Down Comes a Dam

Jan 29, 2019
ASF scores major coup on Sheepscot.
On July 24, labouring in air so damp you could wring it like a sponge, workers began demolishing the Coopers Mills dam in the upper Sheepscot River, near Whitefield, Maine. Local residents lingered as the 214-year-old structure crumbled under a jackhammer’s assault. A front-loader hauled boulders and debris away from the embankment. Spearheaded by the ASF, the dam removal is part of a 3-year, $2.2 million initiative to improve fish passage in the Sheepscot. Sea-run species such as American shad, alewife, and Atlantic salmon were once abundant here, and by returning a more natural river flow, “we anticipate their numbers will rebound steadily,” said Andy Goode, ASF’s vice president for U.S. programs. 

Goode first approached villages and towns on the Sheepscot in 2014 with a proposal to look at options to restore river connectivity. Backed by a local environmental group, the Midcoast Conservancy in Edgecomb, Maine, he ultimately won local support by coupling fish passage improvement projects with community benefits packages focused on local priorities. And for Coopers Mills residents, the top priorities were fire safety and better public access to the river. Firefighting tanker trucks have long been filling up on water drawn from an intake pipe in the impoundment upstream of the dam. But now that the dam is leaking like a sieve, water levels are often below the intake, and far below what’s needed to operate a fish pass that was built decades ago.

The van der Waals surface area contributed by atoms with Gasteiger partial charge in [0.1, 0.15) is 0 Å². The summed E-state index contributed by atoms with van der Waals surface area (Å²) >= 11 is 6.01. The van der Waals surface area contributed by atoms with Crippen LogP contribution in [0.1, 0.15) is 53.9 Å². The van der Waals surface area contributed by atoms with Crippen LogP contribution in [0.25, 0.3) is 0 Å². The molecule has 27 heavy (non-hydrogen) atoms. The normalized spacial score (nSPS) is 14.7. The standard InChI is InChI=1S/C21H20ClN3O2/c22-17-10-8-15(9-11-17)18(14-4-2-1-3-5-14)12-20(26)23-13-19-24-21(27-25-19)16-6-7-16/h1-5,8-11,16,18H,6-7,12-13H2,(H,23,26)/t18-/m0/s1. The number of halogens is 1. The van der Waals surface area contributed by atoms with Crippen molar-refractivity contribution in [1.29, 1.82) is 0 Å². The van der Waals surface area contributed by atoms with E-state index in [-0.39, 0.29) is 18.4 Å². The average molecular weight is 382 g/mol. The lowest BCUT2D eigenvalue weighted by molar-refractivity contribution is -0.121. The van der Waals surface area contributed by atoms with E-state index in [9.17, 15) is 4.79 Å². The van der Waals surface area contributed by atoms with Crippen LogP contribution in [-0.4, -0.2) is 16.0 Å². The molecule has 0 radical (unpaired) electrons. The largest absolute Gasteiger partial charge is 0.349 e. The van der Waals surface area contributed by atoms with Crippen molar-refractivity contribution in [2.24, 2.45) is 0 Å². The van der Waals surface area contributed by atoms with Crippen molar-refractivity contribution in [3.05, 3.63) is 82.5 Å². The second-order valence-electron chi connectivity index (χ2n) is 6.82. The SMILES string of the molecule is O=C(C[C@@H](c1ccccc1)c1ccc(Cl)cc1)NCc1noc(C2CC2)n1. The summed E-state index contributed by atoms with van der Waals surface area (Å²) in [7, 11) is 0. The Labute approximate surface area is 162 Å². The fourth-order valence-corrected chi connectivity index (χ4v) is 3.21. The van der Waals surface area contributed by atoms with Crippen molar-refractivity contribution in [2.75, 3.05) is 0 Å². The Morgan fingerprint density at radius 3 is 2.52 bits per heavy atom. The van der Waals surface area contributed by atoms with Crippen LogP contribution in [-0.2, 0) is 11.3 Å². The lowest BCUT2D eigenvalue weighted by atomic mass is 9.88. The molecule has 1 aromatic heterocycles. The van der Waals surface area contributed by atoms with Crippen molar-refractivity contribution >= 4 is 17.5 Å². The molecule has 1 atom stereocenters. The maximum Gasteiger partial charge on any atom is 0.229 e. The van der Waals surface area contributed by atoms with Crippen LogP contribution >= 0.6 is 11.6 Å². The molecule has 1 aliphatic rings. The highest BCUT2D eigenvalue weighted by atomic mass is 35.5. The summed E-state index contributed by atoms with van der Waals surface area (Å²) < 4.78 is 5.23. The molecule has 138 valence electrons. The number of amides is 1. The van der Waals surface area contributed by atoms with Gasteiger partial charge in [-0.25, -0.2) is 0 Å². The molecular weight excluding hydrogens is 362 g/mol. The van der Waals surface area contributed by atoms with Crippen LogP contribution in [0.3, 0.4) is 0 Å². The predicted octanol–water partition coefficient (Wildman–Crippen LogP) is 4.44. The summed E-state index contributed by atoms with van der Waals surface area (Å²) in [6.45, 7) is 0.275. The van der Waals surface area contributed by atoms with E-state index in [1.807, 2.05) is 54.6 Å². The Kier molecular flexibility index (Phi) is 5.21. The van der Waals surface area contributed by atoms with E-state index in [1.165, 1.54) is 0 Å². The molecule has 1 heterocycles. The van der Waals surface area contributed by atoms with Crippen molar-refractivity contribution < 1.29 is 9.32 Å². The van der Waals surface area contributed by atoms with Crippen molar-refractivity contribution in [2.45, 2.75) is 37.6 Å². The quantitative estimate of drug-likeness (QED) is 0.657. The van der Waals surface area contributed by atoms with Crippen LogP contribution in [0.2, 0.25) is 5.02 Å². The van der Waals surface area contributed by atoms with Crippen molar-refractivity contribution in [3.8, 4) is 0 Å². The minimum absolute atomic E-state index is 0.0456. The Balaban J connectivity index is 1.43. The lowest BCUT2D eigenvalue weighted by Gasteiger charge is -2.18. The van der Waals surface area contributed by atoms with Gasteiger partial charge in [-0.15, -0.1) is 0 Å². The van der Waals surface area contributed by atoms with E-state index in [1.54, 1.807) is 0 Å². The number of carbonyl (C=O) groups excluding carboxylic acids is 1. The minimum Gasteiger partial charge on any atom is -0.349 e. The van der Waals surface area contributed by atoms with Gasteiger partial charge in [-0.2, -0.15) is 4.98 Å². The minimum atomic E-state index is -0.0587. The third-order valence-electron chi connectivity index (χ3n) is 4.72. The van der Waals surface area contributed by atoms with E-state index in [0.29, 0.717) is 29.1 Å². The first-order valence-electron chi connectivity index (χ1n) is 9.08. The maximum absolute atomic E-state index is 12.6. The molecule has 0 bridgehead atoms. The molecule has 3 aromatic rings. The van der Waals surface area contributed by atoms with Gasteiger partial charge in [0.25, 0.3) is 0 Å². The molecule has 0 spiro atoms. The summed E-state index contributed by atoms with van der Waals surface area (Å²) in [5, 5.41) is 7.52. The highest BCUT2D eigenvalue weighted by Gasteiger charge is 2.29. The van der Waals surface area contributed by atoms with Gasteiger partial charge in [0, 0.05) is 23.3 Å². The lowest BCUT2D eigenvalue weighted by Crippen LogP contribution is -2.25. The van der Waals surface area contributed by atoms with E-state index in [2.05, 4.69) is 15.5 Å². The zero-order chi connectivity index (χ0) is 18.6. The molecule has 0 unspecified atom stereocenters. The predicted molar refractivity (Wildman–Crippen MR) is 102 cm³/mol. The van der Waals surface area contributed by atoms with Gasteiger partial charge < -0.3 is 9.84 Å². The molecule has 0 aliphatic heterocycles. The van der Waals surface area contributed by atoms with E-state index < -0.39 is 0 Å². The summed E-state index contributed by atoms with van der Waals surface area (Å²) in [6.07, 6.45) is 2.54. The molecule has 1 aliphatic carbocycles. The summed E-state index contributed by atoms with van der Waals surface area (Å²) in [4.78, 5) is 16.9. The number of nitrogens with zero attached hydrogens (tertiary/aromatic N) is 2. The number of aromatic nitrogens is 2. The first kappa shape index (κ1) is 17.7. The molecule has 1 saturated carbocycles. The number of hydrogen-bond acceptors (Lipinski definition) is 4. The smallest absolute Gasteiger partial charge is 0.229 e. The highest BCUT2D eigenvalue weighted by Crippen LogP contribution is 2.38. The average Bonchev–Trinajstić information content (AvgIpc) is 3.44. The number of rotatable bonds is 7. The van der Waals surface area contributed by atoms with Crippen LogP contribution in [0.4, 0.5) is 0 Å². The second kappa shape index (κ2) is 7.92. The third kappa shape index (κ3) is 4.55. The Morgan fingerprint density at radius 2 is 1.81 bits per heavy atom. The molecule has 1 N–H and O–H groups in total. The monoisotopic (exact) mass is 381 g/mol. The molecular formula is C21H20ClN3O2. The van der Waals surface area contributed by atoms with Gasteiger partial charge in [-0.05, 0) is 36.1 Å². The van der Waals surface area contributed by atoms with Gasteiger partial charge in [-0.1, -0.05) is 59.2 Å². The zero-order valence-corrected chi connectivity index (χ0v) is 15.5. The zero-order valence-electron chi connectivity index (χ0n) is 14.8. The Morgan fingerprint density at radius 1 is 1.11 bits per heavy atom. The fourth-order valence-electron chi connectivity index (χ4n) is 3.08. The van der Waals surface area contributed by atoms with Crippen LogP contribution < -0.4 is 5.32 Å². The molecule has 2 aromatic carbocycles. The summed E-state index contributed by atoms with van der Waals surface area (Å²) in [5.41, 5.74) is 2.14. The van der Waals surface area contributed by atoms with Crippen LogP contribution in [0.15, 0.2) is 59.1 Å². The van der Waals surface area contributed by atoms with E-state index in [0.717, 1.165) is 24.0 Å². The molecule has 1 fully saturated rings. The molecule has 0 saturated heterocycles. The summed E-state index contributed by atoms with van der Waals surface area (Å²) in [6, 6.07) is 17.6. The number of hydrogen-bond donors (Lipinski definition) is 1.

So, ASF brought in engineers to design two new intakes just upstream of what will soon be the former dam, along with a sweeping new landscape plan that will preserve the historic character of the site while encouraging increased public use. The entire project is expected to take four months.

Herb Hartman, an angler and member of the Coopers Mills Dam Committee, a local citizens group, described the ASF’s proposal as one the town couldn’t refuse. “The dam has served its purpose and repairing it would have incurred huge expenses,” he said.